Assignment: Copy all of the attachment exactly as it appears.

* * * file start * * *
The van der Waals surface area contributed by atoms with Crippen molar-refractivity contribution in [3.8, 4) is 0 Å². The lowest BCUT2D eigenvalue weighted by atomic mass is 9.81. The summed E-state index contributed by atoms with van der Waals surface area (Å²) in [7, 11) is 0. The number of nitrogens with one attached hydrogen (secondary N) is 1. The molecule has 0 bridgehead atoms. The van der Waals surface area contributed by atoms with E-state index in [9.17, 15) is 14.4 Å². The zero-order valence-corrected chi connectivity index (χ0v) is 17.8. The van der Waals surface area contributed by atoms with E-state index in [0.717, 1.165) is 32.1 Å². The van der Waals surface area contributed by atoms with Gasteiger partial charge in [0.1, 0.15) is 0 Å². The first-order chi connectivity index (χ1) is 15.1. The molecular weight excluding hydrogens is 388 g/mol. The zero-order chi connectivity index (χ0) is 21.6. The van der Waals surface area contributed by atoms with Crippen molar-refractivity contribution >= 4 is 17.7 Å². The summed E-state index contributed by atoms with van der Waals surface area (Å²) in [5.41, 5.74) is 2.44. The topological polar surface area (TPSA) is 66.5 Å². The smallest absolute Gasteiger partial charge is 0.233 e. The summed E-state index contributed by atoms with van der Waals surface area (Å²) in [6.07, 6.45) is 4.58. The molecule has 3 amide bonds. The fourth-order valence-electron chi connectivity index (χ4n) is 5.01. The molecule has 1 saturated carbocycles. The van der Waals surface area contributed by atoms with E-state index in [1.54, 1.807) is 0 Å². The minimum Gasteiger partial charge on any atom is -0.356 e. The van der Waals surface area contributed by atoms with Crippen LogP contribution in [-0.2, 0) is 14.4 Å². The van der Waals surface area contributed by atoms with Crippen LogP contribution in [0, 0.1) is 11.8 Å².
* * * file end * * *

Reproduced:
The van der Waals surface area contributed by atoms with Crippen molar-refractivity contribution in [3.8, 4) is 0 Å². The lowest BCUT2D eigenvalue weighted by atomic mass is 9.81. The summed E-state index contributed by atoms with van der Waals surface area (Å²) in [7, 11) is 0. The number of nitrogens with one attached hydrogen (secondary N) is 1. The molecule has 0 bridgehead atoms. The van der Waals surface area contributed by atoms with E-state index in [9.17, 15) is 14.4 Å². The zero-order valence-corrected chi connectivity index (χ0v) is 17.8. The van der Waals surface area contributed by atoms with E-state index in [0.717, 1.165) is 32.1 Å². The van der Waals surface area contributed by atoms with Gasteiger partial charge in [0.1, 0.15) is 0 Å². The first-order chi connectivity index (χ1) is 15.1. The molecular weight excluding hydrogens is 388 g/mol. The zero-order chi connectivity index (χ0) is 21.6. The van der Waals surface area contributed by atoms with Crippen molar-refractivity contribution >= 4 is 17.7 Å². The summed E-state index contributed by atoms with van der Waals surface area (Å²) in [5.41, 5.74) is 2.44. The topological polar surface area (TPSA) is 66.5 Å². The smallest absolute Gasteiger partial charge is 0.233 e. The summed E-state index contributed by atoms with van der Waals surface area (Å²) in [6.07, 6.45) is 4.58. The molecule has 3 amide bonds. The fourth-order valence-electron chi connectivity index (χ4n) is 5.01. The molecule has 1 saturated carbocycles. The van der Waals surface area contributed by atoms with E-state index in [1.54, 1.807) is 0 Å². The minimum Gasteiger partial charge on any atom is -0.356 e. The van der Waals surface area contributed by atoms with Crippen LogP contribution in [-0.2, 0) is 14.4 Å². The van der Waals surface area contributed by atoms with Crippen LogP contribution in [0, 0.1) is 11.8 Å².